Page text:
There’s no reason I should be writing this on Turkey Day, but I was taking a news-reading break, and this particular update is one of those “Facebook is about to make you mad” stories, so I couldn’t resist.
Facebook wants to let anyone email you at your @facebook.com address, Reuters reports (the Facebook announcement is here). The method to this madness: they want to kill off the ability for users to control who gets to contact them using the Facebook email system. Instead, users will get new tools for filtering messages. The obvious question is then, “So is a bunch of junk/ads/nonsense going to show up in my Facebook email?”
Well, yes. What reason is there to think otherwise? A publicly traded company has to keep demonstrating it can make more money. And the Facebook spokesman didn’t have a real response to the query. Instead, he said, as paraphrased by the Reuters reporter Alexei Oreskovic, “the company carefully monitors user interaction and feedback to find ways to enhance the user experience.”
Haha, good one.
As far as I can tell, this is Facebook trying to create another ad space to sell. This one happens to be in your Facebook email inbox. Businesses no doubt would like that. Marketing guy says, “I can get my message directly to the inboxes of millions of people? And they don’t even have to let me? You can just throw it in there, and then make them filter it out, which they’ll never take the time to do? Really? Can Google do this, too?” Oh, I guess Google can, but it’s just those ignorable tiny ads on the side. I don’t actually get emails that are ads directly sent to my inbox.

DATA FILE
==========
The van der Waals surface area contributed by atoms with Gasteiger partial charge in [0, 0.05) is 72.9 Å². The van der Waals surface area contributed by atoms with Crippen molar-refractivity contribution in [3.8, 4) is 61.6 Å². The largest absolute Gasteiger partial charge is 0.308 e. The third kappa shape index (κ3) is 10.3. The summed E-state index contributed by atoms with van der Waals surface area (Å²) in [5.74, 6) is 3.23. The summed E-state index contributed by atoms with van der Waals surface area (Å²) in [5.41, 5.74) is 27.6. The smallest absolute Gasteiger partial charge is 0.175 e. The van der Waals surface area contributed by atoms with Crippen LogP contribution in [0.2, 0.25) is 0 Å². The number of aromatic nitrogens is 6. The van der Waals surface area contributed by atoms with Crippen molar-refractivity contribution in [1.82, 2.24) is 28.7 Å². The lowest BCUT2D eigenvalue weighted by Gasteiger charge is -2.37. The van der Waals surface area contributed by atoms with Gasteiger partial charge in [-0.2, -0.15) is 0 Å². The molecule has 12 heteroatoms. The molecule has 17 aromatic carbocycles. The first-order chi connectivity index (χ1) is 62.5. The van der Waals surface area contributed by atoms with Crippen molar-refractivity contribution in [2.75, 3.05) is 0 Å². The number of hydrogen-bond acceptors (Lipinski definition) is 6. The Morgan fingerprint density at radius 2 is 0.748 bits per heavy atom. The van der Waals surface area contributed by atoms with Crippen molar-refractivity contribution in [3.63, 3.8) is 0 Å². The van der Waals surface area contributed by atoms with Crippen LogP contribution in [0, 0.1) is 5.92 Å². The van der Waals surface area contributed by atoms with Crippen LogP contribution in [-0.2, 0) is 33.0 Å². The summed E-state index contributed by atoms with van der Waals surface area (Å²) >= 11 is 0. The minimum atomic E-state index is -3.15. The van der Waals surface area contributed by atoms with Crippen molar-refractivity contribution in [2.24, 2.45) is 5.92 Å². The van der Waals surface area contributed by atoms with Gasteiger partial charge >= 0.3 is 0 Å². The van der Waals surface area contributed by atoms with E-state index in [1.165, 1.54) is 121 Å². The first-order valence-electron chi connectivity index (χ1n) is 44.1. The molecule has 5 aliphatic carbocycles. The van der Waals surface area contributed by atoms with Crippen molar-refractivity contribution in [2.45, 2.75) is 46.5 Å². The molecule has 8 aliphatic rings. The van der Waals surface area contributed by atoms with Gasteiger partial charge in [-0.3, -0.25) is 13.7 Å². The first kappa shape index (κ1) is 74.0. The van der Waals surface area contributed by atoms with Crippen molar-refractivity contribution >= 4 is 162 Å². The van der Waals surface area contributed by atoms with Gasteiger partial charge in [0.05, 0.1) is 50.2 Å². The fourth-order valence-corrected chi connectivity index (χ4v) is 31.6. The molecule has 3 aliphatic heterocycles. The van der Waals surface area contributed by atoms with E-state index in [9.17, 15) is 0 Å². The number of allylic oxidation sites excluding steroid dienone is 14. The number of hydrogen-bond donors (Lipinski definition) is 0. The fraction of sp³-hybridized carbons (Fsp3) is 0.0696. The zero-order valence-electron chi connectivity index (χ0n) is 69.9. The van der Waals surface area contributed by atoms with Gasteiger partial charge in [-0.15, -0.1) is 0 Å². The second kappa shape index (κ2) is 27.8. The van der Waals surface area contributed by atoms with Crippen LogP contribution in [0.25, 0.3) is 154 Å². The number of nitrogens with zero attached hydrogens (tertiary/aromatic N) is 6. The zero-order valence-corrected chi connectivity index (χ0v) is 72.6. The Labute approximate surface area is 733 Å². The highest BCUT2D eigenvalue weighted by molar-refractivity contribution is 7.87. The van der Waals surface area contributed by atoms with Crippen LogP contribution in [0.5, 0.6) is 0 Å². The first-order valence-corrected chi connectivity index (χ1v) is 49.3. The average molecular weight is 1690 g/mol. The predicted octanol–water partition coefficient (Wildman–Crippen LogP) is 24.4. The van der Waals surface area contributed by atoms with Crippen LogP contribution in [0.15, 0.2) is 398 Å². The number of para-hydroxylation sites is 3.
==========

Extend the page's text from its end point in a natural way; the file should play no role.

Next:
And if you take a look at what Facebook did, back in June 2012 (I think), to your default contact info settings for email, then the attempt to monetize your @facebook.com email inbox makes even more sense. If you don’t want to follow the link, here’s the gist: Facebook made your @facebook.com email address your default one. That means it got automatically turned into the only one that showed up on your profile info. The email you actually use got tucked away. So the end result is, if you weren’t watching your account (which I wasn’t), that you might see yourself inadvertently getting sucked into using Facebook’s email system.
Haha, good one.
The endgame here is Facebook removing as much control from its users as possible, without compelling them to quit the service. With so many people locked into the social network, it’s hard to depart. But not impossible. After all, the Internet was born as a social network, so it’s not like you become unreachable if you depart Facebook’s particular way of packaging all the interactivity that defines the Internet. If you are tired of playing Privacy Pong with Facebook (I’m getting close), you can delete your acccount here.